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Elevating Our Teams with Shared Governance and Value Culture
Magnet program director Gigi Austria and quality manager Dane Falkner explain how problem-solving structures like Shared Governance and Value Culture complement each other. When practiced together, these approaches can be a recipe for optimal outcomes.

niversity of Utah Health Hospitals and Clinics is dedicated to cultivating a culture of excellence across the organization. We are leveraging the ANCC Magnet model to steer our efforts in merging both new and existing structures and processes. This initiative aims to mold a culture where our team members not only thrive but also practice at the top of their profession.

Empowerment is improvement

As an improvement focused organization, we utilize Shared Governance and Value Culture to support improvement efforts through one common goal: empowering our frontline teams. Both emphasize the voice of the frontline and sharing in the responsibility and accountability of decision-making. They each empower, encourage and engage staff, which in turn, leads to improved outcomes.

Partners in Practice

Shared Governance is a pillar of the ANCC Magnet culture. It is a nursing professional practice model that supports shared decision-making at the local level. Teams in the Department of Nursing have a professional responsibility to participate. 

Value Culture is an improvement methodology that enables teams to incorporate scientific thinking into our daily practice—it teaches us how to identify root causes to solve problems sustainably, test improvement methods and outcomes, and improve our processes through data informed decision-making.

Both Shared Governance and Value Culture use visual management tools (e.g., Team or Idea Boards) to make problems visible, bring teams together to prioritize work, and employ improvement methodologies to help solve problems.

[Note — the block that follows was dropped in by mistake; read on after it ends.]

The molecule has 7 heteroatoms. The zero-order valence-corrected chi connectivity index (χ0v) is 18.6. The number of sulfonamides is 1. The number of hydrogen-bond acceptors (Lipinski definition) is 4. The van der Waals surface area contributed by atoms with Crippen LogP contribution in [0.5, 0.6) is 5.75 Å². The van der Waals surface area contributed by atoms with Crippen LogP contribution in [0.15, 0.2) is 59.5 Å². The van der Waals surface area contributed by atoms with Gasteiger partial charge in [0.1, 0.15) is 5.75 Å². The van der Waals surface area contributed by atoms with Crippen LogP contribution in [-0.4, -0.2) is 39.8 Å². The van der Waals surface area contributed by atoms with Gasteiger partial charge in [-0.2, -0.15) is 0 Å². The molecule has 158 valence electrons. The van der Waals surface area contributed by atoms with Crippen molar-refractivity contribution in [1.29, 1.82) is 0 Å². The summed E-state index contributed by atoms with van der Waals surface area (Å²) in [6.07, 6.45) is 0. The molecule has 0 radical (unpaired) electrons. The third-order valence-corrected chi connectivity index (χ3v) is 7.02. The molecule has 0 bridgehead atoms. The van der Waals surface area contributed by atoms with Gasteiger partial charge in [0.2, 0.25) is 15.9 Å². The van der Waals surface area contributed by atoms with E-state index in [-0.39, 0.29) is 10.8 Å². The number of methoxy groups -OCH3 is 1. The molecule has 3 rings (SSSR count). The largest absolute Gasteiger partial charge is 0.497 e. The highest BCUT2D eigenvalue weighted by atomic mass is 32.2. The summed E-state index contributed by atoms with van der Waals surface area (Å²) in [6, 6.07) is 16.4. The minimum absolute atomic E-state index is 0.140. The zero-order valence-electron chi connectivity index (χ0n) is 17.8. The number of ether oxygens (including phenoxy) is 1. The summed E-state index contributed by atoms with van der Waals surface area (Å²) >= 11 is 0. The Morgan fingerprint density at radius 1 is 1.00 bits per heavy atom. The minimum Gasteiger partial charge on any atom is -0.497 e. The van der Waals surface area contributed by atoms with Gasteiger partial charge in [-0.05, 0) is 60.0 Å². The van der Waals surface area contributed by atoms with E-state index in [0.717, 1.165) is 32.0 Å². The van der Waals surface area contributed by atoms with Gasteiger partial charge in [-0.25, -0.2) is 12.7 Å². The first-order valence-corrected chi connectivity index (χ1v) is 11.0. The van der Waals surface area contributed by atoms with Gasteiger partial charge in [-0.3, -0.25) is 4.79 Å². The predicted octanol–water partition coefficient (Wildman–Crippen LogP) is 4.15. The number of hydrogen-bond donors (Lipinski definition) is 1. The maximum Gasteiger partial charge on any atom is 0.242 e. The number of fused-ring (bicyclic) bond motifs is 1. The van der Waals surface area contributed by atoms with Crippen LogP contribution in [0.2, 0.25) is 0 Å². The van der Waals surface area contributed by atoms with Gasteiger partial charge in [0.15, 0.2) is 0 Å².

As an organization, we’re not choosing to practice one over the other—Shared Governance and Value Culture complement one another, and we can leverage both to achieve desired outcomes.

Where Shared Governance and Value Culture align:

  • Continuous improvement cultural transformation
  • Promote empowerment, engagement, autonomy, mastery
  • Make problems visible and enable those who face daily process problem to participate in solving them
  • Promote equity, inclusivity and collaborative decision-making
  • Provide a means to identify needs and provide leadership advocacy, support, and allocation of resources
  • Provide a means to provide information/updates back to frontline staff
  • Developing staff problem-solving skills is a top priority
  • Expertise of staff is recognized and valued
  • Curiosity, active listening
  • Supportive coaching vs. directive
  • Post sticky notes or PINS (problems, ideas, needs, suggestions) on a team board
  • Local problem-solving and decision-making is the default, whenever feasible. Problems and decisions requiring expertise, authority, resources, or advocacy unavailable locally are advanced elsewhere in the system.

How Value Culture fits into our Shared Governance framework:

Solving problems at the local level in real time: When we identify L1 PINS, we think about how to resolve issues locally without having to engage in a complex process. When encountering L2 PINS in Shared Governance, we use PDSA methodology to test change.

Progressing Complex PINS: Our Shared Governance structure is designed to ensure our teams have a place to advance complex PINS, and our teams can utilize available resources to determine the complexity of the problem.

Identifying and Implementing Improvement Measures: When we come across more complex situations like L3 or L4 PINS, Value Culture helps us identify the root cause of a problem, test new methods, and make the best data informed decision to solve the problem.

U of U Health Value Engineering (contact: Steve Johnson) and System Quality (contact: Dane Falkner) improvement experts are here to help Shared Governance be successful. Because of their well-established relationships across our health system, they can be a liaison between departments, service lines, and units, and provide our teams with support, advocacy, and resources when they encounter higher level PINS. Their expertise in PDSA methodology can be leveraged through coaching opportunities for Shared Governance Team and Mentor Councils to develop an army of problem solvers and provide our teams with the knowledge and resources to feel truly empowered to drive change.


Mary-Jean (Gigi) Austria

Magnet Program Director, Nursing Support Services, University of Utah Health

Dane Falkner

Manager, System Quality, University of Utah Health

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